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Arsene Wenger has revealed how he battled with his emotions to become the most ice cool manager in the Premiership.

Wenger, the studious, bespectacled Arsenal coach, says he was once a hothead who was even sent off for berating a referee from the bench.

That will be a major surprise to fans who have been astonished by Wenger's calm, clinical approach to his job.

Frenchman Wenger is something new in the hothouse world of English football - and, unlike just about every other boss, hasn't blown his top once in his 13 months at Highbury. There couldn't be a greater contrast with fiery Alex Ferguson, even if Fergie has mellowed since the pots started rolling in to Old Trafford.

Wenger gave a unique insight into his unique character as he prepared for today's clash with Manchester United. It's a game which could test his temperament to the limit.

Wenger said: "I am not always like I look. But I am conscious of the fact that I have to keep the lid on.

"It's one of my responsibilities to not show too much of what I feel.

"It is a basic rule of the job never to react when you are upset. But it is a difficult thing for me. The easy thing is to shout a lot.

"When I started, I was very emotional. I made many mistakes by reacting to things too quickly. I was sent off when I was manager of Monaco for shouting at the referee.

"Afterwards, you're so sorry. You realise you've done so much damage you cannot repair. You spend so much energy trying to repair those mistakes when the main thing is to understand what's really important.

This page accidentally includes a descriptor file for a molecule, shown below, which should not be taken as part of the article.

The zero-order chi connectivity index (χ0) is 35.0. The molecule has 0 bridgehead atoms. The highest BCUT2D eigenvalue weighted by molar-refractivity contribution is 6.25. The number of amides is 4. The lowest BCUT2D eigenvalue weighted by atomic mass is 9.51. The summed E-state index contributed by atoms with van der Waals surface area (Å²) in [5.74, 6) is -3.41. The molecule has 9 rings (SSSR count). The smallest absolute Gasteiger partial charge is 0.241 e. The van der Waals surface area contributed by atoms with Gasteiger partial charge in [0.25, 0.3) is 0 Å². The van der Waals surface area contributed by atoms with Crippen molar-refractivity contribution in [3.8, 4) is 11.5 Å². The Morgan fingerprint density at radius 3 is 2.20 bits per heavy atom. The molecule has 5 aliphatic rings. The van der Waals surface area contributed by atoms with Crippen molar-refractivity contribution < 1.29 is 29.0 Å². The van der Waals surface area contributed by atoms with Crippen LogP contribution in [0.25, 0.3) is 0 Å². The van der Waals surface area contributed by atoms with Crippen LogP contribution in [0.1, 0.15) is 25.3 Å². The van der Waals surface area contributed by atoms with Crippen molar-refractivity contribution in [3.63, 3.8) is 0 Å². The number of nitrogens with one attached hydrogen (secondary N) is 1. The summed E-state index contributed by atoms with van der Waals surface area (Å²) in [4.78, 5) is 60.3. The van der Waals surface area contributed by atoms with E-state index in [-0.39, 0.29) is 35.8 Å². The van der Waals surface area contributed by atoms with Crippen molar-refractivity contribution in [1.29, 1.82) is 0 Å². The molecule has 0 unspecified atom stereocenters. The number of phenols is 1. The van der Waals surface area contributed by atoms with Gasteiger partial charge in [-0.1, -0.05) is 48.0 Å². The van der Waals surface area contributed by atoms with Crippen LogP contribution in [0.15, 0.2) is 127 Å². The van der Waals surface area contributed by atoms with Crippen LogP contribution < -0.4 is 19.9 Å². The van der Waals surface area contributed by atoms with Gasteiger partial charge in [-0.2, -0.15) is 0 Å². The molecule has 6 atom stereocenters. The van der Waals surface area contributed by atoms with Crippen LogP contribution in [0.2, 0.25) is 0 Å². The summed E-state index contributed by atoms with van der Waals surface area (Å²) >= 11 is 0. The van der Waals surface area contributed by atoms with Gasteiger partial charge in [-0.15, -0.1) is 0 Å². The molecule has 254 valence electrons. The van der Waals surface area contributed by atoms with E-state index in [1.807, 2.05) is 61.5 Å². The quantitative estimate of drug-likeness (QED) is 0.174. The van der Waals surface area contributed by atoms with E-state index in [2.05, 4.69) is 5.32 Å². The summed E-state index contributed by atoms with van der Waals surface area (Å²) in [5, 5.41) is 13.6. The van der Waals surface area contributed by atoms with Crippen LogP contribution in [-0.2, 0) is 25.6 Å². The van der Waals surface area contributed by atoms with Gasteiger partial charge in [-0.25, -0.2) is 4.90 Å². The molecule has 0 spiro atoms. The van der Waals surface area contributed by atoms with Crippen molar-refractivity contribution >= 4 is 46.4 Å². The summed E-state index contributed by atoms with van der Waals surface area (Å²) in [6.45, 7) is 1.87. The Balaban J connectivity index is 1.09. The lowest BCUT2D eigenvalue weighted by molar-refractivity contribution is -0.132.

"It helped me a lot to go to Japan, where I was manager of Grampus Eight. Everybody there is controlled. They laugh at you if you show emotion."

Players who regularly dodge teacups flung by irate bosses will be envious to learn that Wenger doesn't even hammer his team.

He said: "I am angry in the dressing-room sometimes but I don't come out with my angry side. I show the same behaviour with the players I show in public."

Don't get the wrong idea about Wenger. He is not a robot and his passion for football runs deep.

He admits he fumed on Wednesday as he watched United's Dennis Irwin axed by a hatchet-man from Feyenoord. "You cannot love the game and accept something like that," he said.

He is also aware that the intensity of the game here can breach the most firm of mental defences.

Ruud Gullit, Chelsea's laid-back boss, has been yelling from touchlines this season when last term he hardly ever stirred from his bench.

"Wait until you see him in six months' time," joked Wenger. "The game here is the most emotionally intense of all. When you start at a club, you have a distance. The more you get involved, the more you have intense reactions. The job penetrates you.

"I don't say I have mastered it completely, although I haven't done anything I regret since I came to Arsenal.

"But I cannot give any guarantees. I may even run on the pitch today to tackle somebody."
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Copyright 1997 Gale, Cengage Learning. All rights reserved.

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Title Annotation:Sport
Author:Dillon, John
Publication:The People (London, England)
Date:Nov 9, 1997
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